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What Are Early Warning Kidney Stone Symptoms In Women and Men

HealthcareOnTime Team 2024-05-05 2024-05-06 3 Min Read
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  • What Are Early Warning Kidney Stone Symptoms In Women and Men

    One of the most common conditions that affects the urinary tract is kidney stones or nephrolithiasis.

    In recent years, the prevalence of kidney stones has also been on the rise1. This may be attributed to multiple factors. Some of those factors include an increasing incidence of lifestyle disorders like diabetes and changes in dietary habits. We'll discuss them in detail later in the article.

    Did you know: 

    • There is more than one type of kidney stone: Contrary to popular belief, There are four kinds of kidney stones: calcium, struvite, uric acid, and cystine. Each type can cause different symptoms.2
    • Kidney stones can be of different shapes: They vary in shape. Struvite stones, known as staghorn calculi, are large and branch-like, while cystine stones are hexagonal. 3
    • Kidney stones come in different sizes: They can be tiny (a few millimeters) or massive (up to 5 inches long and 4 inches wide).4
    • One in ten people will have a kidney stone at some point: Kidney stones are surprisingly common, with Over 500,000 people visit ERs yearly due to kidney stones.
    • Kidney stones can occur in all age groups: They can affect anyone, but the risk peaks between ages 40-60. Having one stone increases the chance of more, with 35-50% developing another within a decade. 5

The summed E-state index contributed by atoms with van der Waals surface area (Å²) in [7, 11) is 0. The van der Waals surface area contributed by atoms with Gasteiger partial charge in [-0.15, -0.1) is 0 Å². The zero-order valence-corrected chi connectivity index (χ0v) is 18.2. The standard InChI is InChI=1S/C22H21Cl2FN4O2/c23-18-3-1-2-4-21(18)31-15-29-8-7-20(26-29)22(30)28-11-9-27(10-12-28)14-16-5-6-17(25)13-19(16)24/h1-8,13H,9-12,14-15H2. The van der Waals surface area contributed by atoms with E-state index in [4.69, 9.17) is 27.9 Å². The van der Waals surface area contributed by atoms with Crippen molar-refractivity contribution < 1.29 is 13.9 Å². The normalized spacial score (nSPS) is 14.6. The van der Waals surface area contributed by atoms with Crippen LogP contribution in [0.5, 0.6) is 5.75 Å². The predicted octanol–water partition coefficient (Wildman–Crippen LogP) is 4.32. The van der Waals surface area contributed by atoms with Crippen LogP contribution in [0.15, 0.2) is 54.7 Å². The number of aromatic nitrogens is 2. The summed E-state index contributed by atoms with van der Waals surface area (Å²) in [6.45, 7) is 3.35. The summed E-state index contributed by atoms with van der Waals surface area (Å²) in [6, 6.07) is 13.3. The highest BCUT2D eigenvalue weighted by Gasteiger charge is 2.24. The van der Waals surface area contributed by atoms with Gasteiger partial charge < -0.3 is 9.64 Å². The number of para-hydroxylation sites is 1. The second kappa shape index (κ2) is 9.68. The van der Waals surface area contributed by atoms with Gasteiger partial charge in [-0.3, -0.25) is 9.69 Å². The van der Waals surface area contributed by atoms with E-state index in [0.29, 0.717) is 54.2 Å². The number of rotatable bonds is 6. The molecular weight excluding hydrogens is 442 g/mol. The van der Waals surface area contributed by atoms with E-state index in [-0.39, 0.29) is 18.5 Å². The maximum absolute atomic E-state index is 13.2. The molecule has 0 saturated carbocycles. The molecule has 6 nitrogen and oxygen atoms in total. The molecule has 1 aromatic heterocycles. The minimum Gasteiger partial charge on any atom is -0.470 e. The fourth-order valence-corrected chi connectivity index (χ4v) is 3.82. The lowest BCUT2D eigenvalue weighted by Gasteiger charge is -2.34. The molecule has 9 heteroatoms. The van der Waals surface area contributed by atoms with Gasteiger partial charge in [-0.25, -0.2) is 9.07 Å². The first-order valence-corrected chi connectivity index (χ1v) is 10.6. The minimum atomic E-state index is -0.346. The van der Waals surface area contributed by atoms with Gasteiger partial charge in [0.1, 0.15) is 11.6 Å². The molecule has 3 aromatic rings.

What Are The First Signs of Kidney Stones? 

    Here is a list of some of the most important signs and symptoms of a stone in the kidney, along with a short description of each: 6

    Renal colic

    Renal colic, or simply kidney stone pain, is one of the most specific symptoms of a stone in the kidney. The pain correlates to the movement of the kidney stone along the urinary tract and finally lodging itself within the ureter. This movement creates a gradient of pressure within the narrow confines of the walls of the ureter, which effectively gets translated to the sensitive nerve fibres around the region. Such electrical signals transmitted via the nerve fibres reach specific brain areas, ultimately perceived as pain. 

    Even though the location of the pain keeps altering with the location of the kidney stone within the body, it usually induces pain in the back, abdomen, and sometimes even the groyne region. 

    Concerning the episodicity of the pain, it's best described as intermittent, which implies that the spectrum may range from debilitating episodes of pain on some days to completely pain-free days. In rare circumstances, even the smallest stones may get dislodged in the ureter and cause severe pain.

    Pain or Discomfort While Urinating 

    Yet another crucial finding among the signs and symptoms of kidney stones is the presence of pain or experiencing some discomfort while urinating. In medical terminology, it is referred to as dysuria and is said to be strongly associated with a urinary tract infection (UTI).

    While it may be hard to differentiate between the two conditions, you may notice subtle differences in their presentation. Patients experience a typical burning sensation in the case of a urinary tract infection, whereas in kidney stones, it's a type of sharp, stabbing sensation. Moreover, UTI pain curtails the lower abdomen. On the contrary, kidney stone pain occurs in the back and the underside of the ribs.